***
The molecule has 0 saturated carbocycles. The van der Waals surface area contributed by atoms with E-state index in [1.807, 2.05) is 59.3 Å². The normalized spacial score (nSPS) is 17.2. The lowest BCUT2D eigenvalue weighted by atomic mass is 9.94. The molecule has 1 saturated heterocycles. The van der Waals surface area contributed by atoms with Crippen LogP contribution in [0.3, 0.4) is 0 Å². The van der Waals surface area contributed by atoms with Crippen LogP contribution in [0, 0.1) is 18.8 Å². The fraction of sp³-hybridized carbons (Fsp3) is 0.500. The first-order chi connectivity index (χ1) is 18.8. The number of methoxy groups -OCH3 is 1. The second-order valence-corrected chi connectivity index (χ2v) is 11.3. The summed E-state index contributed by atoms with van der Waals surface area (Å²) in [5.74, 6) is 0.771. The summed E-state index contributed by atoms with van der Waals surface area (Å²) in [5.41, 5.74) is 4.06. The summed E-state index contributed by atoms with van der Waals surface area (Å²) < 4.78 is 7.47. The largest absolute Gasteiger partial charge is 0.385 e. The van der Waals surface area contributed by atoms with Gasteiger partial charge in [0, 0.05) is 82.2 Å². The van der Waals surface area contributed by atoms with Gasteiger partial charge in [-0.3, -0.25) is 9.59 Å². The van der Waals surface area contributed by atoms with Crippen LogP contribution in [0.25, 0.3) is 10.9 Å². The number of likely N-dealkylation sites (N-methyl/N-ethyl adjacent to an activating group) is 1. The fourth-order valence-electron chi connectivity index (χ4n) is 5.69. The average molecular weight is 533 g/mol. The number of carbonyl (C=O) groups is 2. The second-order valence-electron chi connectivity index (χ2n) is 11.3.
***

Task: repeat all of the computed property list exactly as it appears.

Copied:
The molecule has 0 saturated carbocycles. The van der Waals surface area contributed by atoms with E-state index in [1.807, 2.05) is 59.3 Å². The normalized spacial score (nSPS) is 17.2. The lowest BCUT2D eigenvalue weighted by atomic mass is 9.94. The molecule has 1 saturated heterocycles. The van der Waals surface area contributed by atoms with Crippen LogP contribution in [0.3, 0.4) is 0 Å². The van der Waals surface area contributed by atoms with Crippen LogP contribution in [0, 0.1) is 18.8 Å². The fraction of sp³-hybridized carbons (Fsp3) is 0.500. The first-order chi connectivity index (χ1) is 18.8. The number of methoxy groups -OCH3 is 1. The second-order valence-corrected chi connectivity index (χ2v) is 11.3. The summed E-state index contributed by atoms with van der Waals surface area (Å²) in [5.74, 6) is 0.771. The summed E-state index contributed by atoms with van der Waals surface area (Å²) in [5.41, 5.74) is 4.06. The summed E-state index contributed by atoms with van der Waals surface area (Å²) < 4.78 is 7.47. The largest absolute Gasteiger partial charge is 0.385 e. The van der Waals surface area contributed by atoms with Gasteiger partial charge in [0, 0.05) is 82.2 Å². The van der Waals surface area contributed by atoms with Gasteiger partial charge in [-0.3, -0.25) is 9.59 Å². The van der Waals surface area contributed by atoms with Crippen LogP contribution in [0.25, 0.3) is 10.9 Å². The number of likely N-dealkylation sites (N-methyl/N-ethyl adjacent to an activating group) is 1. The fourth-order valence-electron chi connectivity index (χ4n) is 5.69. The average molecular weight is 533 g/mol. The number of carbonyl (C=O) groups is 2. The second-order valence-electron chi connectivity index (χ2n) is 11.3.